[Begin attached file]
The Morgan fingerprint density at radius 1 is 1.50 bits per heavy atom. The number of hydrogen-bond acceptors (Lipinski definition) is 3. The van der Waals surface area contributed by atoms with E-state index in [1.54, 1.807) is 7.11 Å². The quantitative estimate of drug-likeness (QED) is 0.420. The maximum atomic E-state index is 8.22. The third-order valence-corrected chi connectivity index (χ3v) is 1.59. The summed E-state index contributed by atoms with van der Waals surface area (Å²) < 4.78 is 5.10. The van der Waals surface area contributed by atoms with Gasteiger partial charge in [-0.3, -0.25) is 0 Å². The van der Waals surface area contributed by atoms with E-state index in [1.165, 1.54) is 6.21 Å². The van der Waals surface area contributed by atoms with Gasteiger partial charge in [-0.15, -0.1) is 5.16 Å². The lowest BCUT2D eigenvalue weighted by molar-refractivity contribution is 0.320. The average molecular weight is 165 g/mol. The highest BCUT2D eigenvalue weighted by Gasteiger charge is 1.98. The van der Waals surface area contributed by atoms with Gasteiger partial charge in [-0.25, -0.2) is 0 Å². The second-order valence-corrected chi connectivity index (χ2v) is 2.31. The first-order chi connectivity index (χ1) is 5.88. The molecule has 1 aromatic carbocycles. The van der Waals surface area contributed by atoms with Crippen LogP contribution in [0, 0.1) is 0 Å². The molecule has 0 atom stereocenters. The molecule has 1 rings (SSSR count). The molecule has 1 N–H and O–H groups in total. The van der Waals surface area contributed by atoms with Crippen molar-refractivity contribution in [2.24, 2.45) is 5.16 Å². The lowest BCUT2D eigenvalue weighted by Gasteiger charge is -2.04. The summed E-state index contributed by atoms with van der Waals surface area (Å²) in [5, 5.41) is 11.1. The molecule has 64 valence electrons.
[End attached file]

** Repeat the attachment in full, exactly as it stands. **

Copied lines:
The Morgan fingerprint density at radius 1 is 1.50 bits per heavy atom. The number of hydrogen-bond acceptors (Lipinski definition) is 3. The van der Waals surface area contributed by atoms with E-state index in [1.54, 1.807) is 7.11 Å². The quantitative estimate of drug-likeness (QED) is 0.420. The maximum atomic E-state index is 8.22. The third-order valence-corrected chi connectivity index (χ3v) is 1.59. The summed E-state index contributed by atoms with van der Waals surface area (Å²) < 4.78 is 5.10. The van der Waals surface area contributed by atoms with Gasteiger partial charge in [-0.3, -0.25) is 0 Å². The van der Waals surface area contributed by atoms with E-state index in [1.165, 1.54) is 6.21 Å². The van der Waals surface area contributed by atoms with Gasteiger partial charge in [-0.15, -0.1) is 5.16 Å². The lowest BCUT2D eigenvalue weighted by molar-refractivity contribution is 0.320. The average molecular weight is 165 g/mol. The highest BCUT2D eigenvalue weighted by Gasteiger charge is 1.98. The van der Waals surface area contributed by atoms with Gasteiger partial charge in [-0.25, -0.2) is 0 Å². The second-order valence-corrected chi connectivity index (χ2v) is 2.31. The first-order chi connectivity index (χ1) is 5.88. The molecule has 1 aromatic carbocycles. The van der Waals surface area contributed by atoms with Crippen LogP contribution in [0, 0.1) is 0 Å². The molecule has 0 atom stereocenters. The molecule has 1 rings (SSSR count). The molecule has 1 N–H and O–H groups in total. The van der Waals surface area contributed by atoms with Crippen molar-refractivity contribution in [2.24, 2.45) is 5.16 Å². The lowest BCUT2D eigenvalue weighted by Gasteiger charge is -2.04. The summed E-state index contributed by atoms with van der Waals surface area (Å²) in [5, 5.41) is 11.1. The molecule has 64 valence electrons.